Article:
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Sermon: Introduction to Romans 12:9-21
The Apostle Paul
You’ve no doubt heard of the company policy “Members Only.” Can anyone remember which company originated it? That’s right. It was Sam’s Club where only members received privileges; no non-member could benefit from special store deals.
Launching from that idea, I have entitled this morning’s message: “For the Dedicated Only.” The Apostle Paul originally addressed consecrated Christians in Rome who, as members of the body of Christ, were not only privileged but also responsible to do what only they could do through the enablement of the Spirit of God.
Text: Romans 12:9-21 (NASB)—You all should be able to follow along well enough if you have a different translation.
Let love be without hypocrisy. Abhor what is evil; cling to what is good.
Be devoted to one another in brotherly love; give preference to one another in honor;
Not lagging behind in diligence, fervent in spirit, serving the Lord;
Rejoicing in hope, persevering in tribulation, devoted to prayer,
Contributing to the needs of the saints, practicing hospitality.
Bless those who persecute you; bless and curse not.
Rejoice with those who rejoice, and weep with those who weep.
Be of the same mind toward one another; do not be haughty in mind, but associate with the lowly. Do not be wise in your own estimation.
Never pay back evil for evil to anyone. Respect what is right in the sight of all men.
If possible, so far as it depends on you, be at peace with all men.
Never take your own revenge, beloved, but leave room for the wrath of God, for it is written, “Vengeance is Mine, I will repay, says the LORD.”
But if your enemy is hungry, feed him, and if he is thirsty, give him a drink, for in so doing you will heap burning coals upon his head.”
Do not be overcome by evil, but overcome evil with good.
We’ve just read a great many exhortations from the pen of the Apostle Paul. He gave these instructions so that dedicated believers would consider them in the light of what he’d just written in the first eleven chapters of this epistle. In those chapters, of course, he dealt in large part with the doctrine of salvation.
When Paul began the twelfth chapter, he focused on the Romans’ need to commit themselves to serve Christ based on their personal salvation: Verses 1-2 read: “I beseech you therefore, brethren, by the mercies of God, that you present your bodies a living sacrifice, holy, acceptable to God, which is your reasonable service. And do not be conformed to this world, but be transformed by the renewing of your mind, that you may prove what is that good and acceptable and perfect will of God.”
Verses three through eight of this chapter emphasize the Roman believer’s need to use spiritual gifts to their fullest. Now, in the passage we will examine today—verses 9-12--, Paul zeroes in on exhorting believers to live as they ought to live as redeemed, dedicated, and gifted saints of God.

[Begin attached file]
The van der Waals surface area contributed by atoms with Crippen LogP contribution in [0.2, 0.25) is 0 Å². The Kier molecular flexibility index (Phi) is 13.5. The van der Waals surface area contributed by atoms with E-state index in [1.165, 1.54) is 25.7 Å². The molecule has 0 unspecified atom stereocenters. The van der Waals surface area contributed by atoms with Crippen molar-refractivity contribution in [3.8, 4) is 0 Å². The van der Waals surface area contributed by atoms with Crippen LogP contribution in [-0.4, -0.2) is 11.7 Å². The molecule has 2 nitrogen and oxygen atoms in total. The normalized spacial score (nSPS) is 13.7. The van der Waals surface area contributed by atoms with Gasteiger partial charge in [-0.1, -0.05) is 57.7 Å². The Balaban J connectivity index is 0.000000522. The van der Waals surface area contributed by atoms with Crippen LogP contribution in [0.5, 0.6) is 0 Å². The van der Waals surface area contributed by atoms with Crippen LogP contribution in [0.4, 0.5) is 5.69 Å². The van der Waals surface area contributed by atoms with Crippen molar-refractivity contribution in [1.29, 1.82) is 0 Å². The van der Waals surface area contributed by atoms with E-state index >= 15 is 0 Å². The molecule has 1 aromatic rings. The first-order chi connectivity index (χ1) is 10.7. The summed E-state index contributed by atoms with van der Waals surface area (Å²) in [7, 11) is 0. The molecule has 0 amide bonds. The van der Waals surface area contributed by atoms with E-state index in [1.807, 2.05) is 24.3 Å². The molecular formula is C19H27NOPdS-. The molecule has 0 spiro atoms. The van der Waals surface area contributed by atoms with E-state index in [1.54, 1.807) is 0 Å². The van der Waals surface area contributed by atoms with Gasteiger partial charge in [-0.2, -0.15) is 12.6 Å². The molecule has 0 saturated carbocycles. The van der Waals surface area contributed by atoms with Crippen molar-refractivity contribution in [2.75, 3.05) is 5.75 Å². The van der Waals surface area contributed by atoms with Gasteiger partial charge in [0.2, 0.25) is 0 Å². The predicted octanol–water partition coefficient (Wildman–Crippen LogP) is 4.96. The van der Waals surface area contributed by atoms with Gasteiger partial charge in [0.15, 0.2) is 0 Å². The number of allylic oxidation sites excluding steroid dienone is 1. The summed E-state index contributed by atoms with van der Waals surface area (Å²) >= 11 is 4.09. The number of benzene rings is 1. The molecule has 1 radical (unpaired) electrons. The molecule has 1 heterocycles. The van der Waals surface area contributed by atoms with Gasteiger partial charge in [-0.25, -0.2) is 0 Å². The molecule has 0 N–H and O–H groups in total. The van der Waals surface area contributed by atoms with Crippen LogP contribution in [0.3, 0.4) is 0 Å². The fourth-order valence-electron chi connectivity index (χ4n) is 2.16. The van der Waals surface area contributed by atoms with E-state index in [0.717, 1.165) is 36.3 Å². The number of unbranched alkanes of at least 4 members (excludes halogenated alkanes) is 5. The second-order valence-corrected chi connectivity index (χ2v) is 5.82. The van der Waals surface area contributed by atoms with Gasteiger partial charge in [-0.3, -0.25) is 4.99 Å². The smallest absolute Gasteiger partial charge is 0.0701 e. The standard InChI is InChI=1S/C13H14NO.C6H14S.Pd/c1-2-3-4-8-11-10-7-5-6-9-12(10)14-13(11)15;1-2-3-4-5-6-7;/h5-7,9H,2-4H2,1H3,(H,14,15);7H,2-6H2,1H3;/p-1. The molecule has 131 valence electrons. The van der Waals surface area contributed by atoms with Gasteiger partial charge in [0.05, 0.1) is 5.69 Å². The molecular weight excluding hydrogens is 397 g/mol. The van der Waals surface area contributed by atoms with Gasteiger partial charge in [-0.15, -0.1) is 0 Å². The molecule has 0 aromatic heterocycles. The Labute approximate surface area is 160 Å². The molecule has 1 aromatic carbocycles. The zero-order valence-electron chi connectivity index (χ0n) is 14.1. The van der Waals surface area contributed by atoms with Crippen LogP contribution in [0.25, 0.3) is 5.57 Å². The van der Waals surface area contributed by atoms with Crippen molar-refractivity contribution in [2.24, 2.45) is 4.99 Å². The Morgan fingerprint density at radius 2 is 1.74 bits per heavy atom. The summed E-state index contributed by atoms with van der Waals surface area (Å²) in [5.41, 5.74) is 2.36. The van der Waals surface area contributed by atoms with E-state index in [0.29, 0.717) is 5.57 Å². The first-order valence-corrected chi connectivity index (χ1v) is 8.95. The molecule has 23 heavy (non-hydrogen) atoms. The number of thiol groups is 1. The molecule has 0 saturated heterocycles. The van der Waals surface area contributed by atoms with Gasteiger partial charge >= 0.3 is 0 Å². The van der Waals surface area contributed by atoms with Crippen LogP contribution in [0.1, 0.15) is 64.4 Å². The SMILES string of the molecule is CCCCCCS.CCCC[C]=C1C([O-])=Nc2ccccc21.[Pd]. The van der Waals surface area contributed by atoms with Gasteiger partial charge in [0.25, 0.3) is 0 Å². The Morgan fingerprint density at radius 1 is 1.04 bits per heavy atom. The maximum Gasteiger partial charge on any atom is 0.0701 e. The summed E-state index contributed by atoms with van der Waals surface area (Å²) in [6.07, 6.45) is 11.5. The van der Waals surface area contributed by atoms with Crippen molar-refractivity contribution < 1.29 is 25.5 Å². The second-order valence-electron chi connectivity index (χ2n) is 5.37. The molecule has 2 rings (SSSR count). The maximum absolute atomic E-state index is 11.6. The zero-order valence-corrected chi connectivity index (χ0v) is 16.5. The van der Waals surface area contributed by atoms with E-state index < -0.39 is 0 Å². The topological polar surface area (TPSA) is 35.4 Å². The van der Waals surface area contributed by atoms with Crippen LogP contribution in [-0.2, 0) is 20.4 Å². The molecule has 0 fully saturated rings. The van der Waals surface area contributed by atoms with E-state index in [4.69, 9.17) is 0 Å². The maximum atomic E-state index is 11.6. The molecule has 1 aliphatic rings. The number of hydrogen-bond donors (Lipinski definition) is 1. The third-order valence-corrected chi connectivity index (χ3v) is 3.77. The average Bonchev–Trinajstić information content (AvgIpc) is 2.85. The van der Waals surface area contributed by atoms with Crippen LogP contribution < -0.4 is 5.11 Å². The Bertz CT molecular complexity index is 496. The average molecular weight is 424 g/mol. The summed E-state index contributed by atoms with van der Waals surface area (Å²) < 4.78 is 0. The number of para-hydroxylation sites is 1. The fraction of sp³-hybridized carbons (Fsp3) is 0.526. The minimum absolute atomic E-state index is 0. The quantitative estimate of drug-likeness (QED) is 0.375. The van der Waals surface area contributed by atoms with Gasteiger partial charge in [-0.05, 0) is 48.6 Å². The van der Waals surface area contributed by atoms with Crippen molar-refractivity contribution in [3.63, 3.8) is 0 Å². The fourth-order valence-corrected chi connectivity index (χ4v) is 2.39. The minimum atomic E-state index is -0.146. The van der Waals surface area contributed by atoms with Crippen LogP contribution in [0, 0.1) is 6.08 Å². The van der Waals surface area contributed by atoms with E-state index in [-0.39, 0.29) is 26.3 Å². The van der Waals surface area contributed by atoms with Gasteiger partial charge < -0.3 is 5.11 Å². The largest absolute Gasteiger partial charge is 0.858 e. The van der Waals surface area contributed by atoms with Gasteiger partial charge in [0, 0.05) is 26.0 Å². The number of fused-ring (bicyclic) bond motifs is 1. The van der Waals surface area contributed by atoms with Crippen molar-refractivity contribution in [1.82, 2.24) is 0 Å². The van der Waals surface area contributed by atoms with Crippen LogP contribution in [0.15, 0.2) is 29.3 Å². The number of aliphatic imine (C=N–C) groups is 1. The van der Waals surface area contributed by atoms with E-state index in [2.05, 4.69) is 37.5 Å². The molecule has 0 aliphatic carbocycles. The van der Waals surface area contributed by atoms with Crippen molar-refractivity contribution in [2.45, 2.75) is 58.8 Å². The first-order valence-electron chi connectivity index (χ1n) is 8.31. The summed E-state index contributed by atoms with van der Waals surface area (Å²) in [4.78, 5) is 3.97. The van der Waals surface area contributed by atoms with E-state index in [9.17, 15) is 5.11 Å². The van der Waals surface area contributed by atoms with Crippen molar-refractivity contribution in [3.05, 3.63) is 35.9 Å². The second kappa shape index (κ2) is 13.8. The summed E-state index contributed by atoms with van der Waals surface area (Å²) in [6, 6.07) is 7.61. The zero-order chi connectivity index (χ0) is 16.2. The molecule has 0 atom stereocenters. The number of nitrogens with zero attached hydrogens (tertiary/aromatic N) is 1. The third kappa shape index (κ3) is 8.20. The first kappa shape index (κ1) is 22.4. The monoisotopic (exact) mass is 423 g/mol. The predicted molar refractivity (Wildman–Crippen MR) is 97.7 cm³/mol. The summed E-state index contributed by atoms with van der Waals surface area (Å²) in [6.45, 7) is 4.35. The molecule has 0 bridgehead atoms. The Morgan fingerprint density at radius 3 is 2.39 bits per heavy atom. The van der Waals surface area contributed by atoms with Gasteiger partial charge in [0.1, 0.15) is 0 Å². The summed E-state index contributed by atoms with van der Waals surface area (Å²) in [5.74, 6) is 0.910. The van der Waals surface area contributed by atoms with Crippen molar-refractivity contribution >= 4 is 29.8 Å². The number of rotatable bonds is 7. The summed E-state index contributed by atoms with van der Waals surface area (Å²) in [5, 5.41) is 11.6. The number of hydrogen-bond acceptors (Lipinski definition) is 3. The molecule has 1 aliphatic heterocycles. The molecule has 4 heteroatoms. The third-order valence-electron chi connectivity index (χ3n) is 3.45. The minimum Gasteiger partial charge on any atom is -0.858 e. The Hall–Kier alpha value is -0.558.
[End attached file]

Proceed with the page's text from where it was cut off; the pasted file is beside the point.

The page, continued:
For argument’s sake, let’s just say that all of us here today have dedicated ourselves to Christ. As we look at the duties listed in this passage, we immediately realize that we can’t accomplish them in our own strength; we must depend upon the indwelling Spirit of God to live His life through us.
Jesus said in John 15:5, “I am the vine; you are the branches. He who abides in Me and I in him, he bears much fruit; for apart from Me you can do nothing.” On the one hand, we may be able to say, “By God’s grace, I’m making some progress in becoming more like the Lord; admittedly, the headway has been slow, but spiritually I am not the same person I was last year, five years ago, or ten years ago.” On the other hand, we can more easily confess that we still fall far short of where we should be. Now then, as we consider the Lord’s command for us to walk as He walked, let’s begin our study.
The main idea of this morning’s message is “Dedicated Christians Must Show Love, Work Hard, and Persevere with Joy.”
One of the principles dedicated disciples must learn to practice is showing love. We should all know from Scripture, however, that the love we need to show is not our weak, human love, but the love of Jesus. That statement, of course, begs the questions: “What does the love of Jesus look like?” “How did Jesus love people?” “What qualities characterize His love?”
Bottom line: Jesus’ love, agape love, is that quality in God that moves Him to give Himself and His gifts eternally, righteously, and freely toward the good of personal beings regardless of their merit or response. Jesus loved by doing for people what He infallibly knew was best for them. And He always operated according to what He knew was God’s definition of what is best.
Christ’s commitment to His men ran the gamut; it extended from meeting their very mundane need to have clean feet to satisfying their eternal need for forgiveness of sins. Jesus accomplished the former task by humbling Himself and taking upon Himself the role of a lowly servant (John 13). He met the latter need by voluntarily sacrificing His life on Calvary’s cross. John 15:13 reads: “Greater love has no one than this, that one lay down his life for his friends.”
Now then, having laid the groundwork a little, let’s take a look at this morning’s text.
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